The Federal Reserve Bank of New York works to promote sound and well-functioning financial systems and markets through its provision of industry and payment services, advancement of infrastructure reform in key markets and training and educational support to international institutions.
The New York Fed engages with individuals, households and businesses in the Second District and maintains an active dialogue in the region. The Bank gathers and shares regional economic intelligence to inform our community and policy makers, and promotes sound financial and economic decisions through community development and education programs.
Nicola Cetorelli, Stephanie Clampitt, Giovanni Majnoni d’Intignano, and Valerio Vacca
To mark the 100-year anniversary of the Banca d’Italia’s New York office, the Federal Reserve Bank of New York and the Banca d’Italia hosted a workshop on post-crisis financial regulation in November 2018. The goal of the workshop was to discuss differences in regulation between the United States and Europe (and around the globe more broadly), examine gaps in current regulations, identify challenges to be addressed, and raise awareness about the unintended consequences of regulation. The workshop included presentations by researchers from the U.S. and Europe on such topics as market liquidity, funding, and capital requirements. In this post, we present some of the findings and discussions from the workshop.
In our previous post, we assessed losses to customers and clients from foregone opportunities after Lehman Brothers filed for bankruptcy in September 2008. In this post, we examine losses to Lehman and its investors in anticipation of bankruptcy. For example, if bankruptcy is expected, Lehman’s earnings may decline as customers close their accounts or certain securities (such as derivatives) to which Lehman is a counterparty may lose value. We estimate these losses by analyzing Lehman’s earnings and stock, bond, and credit default swap (CDS) prices.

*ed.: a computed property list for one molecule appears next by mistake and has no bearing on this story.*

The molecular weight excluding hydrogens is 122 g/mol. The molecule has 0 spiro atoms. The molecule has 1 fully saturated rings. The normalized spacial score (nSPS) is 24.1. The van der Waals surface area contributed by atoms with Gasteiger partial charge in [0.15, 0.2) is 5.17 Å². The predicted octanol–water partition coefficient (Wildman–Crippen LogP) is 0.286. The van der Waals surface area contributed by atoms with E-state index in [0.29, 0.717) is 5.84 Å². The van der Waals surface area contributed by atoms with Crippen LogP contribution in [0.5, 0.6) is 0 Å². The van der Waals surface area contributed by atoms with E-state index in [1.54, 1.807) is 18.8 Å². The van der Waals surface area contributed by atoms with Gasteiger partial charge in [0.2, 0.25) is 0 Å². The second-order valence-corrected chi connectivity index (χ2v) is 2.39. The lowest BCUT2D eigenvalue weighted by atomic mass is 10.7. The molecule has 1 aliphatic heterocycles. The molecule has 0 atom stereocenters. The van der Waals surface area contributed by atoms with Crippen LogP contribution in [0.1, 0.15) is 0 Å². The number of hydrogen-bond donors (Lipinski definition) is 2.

In our second post on the Lehman bankruptcy, we discussed the cost to Lehman’s creditors from having their funds tied up in bankruptcy proceedings. In this post, we focus on losses to Lehman’s customers and employees from the destruction of firm-specific assets that could not be deployed as productively with other firms. Our conclusions are based in part on what happened after bankruptcy—whether, for example, customer accounts moved to other firms or employees found jobs elsewhere. While these costs are difficult to pin down, the analysis suggests that the most notable losses were borne by mutual funds that relied on Lehman’s specialized brokerage advice and firms that employed Lehman for its equity underwriting services.
In bankruptcy, firms incur expenses for services provided by lawyers, accountants, and other professionals. Such expenses can be quite high, especially for complex resolutions. These direct costs of bankruptcy proceedings reduce a firm’s value below its fundamental level, thus constituting a “deadweight loss.” Bankruptcy also carries indirect costs, such as the loss in value of assets trapped in bankruptcy—a subject discussed in our previous post. In this post, we provide the first comprehensive estimates of the direct costs of resolving Lehman Brothers’ holding company (LBHI) and its affiliates under Chapter 11 of the U.S. Bankruptcy Code, and of Lehman’s broker-dealer (LBI) under the Securities Investor Protection Act (SIPA).
Expectations of creditor recovery were low when the Lehman Brothers bankruptcy process started. On the day the firm filed for bankruptcy in September 2008, the average price of Lehman’s senior bonds implied a recovery rate of about 30 percent for senior creditors. A month later the bond price was implying a recovery rate of 9 percent, consistent with results from Lehman’s CDS auction. Two and a half years later, Lehman’s estate estimated that the recovery rate for holding company creditors would be just 16 percent. So, ten years after the filing, how much did creditors actually recover?